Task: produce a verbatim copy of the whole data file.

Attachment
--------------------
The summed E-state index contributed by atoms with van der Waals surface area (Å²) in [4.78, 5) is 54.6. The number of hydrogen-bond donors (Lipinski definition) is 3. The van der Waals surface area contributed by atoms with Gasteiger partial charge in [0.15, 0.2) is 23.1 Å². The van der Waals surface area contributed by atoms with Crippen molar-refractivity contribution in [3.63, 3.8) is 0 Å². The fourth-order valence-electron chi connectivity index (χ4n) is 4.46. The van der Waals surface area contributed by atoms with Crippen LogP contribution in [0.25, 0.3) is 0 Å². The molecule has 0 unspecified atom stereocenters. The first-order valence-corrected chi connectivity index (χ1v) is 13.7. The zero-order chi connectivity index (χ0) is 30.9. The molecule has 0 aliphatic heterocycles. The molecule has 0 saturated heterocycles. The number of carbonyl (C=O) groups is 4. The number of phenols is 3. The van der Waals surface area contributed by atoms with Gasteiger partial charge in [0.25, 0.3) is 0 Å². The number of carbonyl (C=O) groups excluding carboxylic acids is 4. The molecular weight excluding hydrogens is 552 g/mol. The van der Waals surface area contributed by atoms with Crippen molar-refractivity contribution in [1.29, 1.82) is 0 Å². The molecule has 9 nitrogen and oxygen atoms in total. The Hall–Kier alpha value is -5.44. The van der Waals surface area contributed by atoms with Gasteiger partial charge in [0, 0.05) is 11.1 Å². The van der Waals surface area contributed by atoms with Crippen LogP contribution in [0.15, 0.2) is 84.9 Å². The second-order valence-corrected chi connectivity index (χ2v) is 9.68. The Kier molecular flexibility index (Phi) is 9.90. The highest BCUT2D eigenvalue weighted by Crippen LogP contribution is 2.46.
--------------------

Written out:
The summed E-state index contributed by atoms with van der Waals surface area (Å²) in [4.78, 5) is 54.6. The number of hydrogen-bond donors (Lipinski definition) is 3. The van der Waals surface area contributed by atoms with Gasteiger partial charge in [0.15, 0.2) is 23.1 Å². The van der Waals surface area contributed by atoms with Crippen molar-refractivity contribution in [3.63, 3.8) is 0 Å². The fourth-order valence-electron chi connectivity index (χ4n) is 4.46. The van der Waals surface area contributed by atoms with Crippen LogP contribution in [0.25, 0.3) is 0 Å². The molecule has 0 unspecified atom stereocenters. The first-order valence-corrected chi connectivity index (χ1v) is 13.7. The zero-order chi connectivity index (χ0) is 30.9. The molecule has 0 aliphatic heterocycles. The molecule has 0 saturated heterocycles. The number of carbonyl (C=O) groups is 4. The number of phenols is 3. The van der Waals surface area contributed by atoms with Gasteiger partial charge in [0.25, 0.3) is 0 Å². The number of carbonyl (C=O) groups excluding carboxylic acids is 4. The molecular weight excluding hydrogens is 552 g/mol. The van der Waals surface area contributed by atoms with Crippen molar-refractivity contribution in [1.29, 1.82) is 0 Å². The molecule has 9 nitrogen and oxygen atoms in total. The Hall–Kier alpha value is -5.44. The van der Waals surface area contributed by atoms with Gasteiger partial charge in [0, 0.05) is 11.1 Å². The van der Waals surface area contributed by atoms with Crippen LogP contribution in [0.15, 0.2) is 84.9 Å². The second-order valence-corrected chi connectivity index (χ2v) is 9.68. The Kier molecular flexibility index (Phi) is 9.90. The highest BCUT2D eigenvalue weighted by Crippen LogP contribution is 2.46.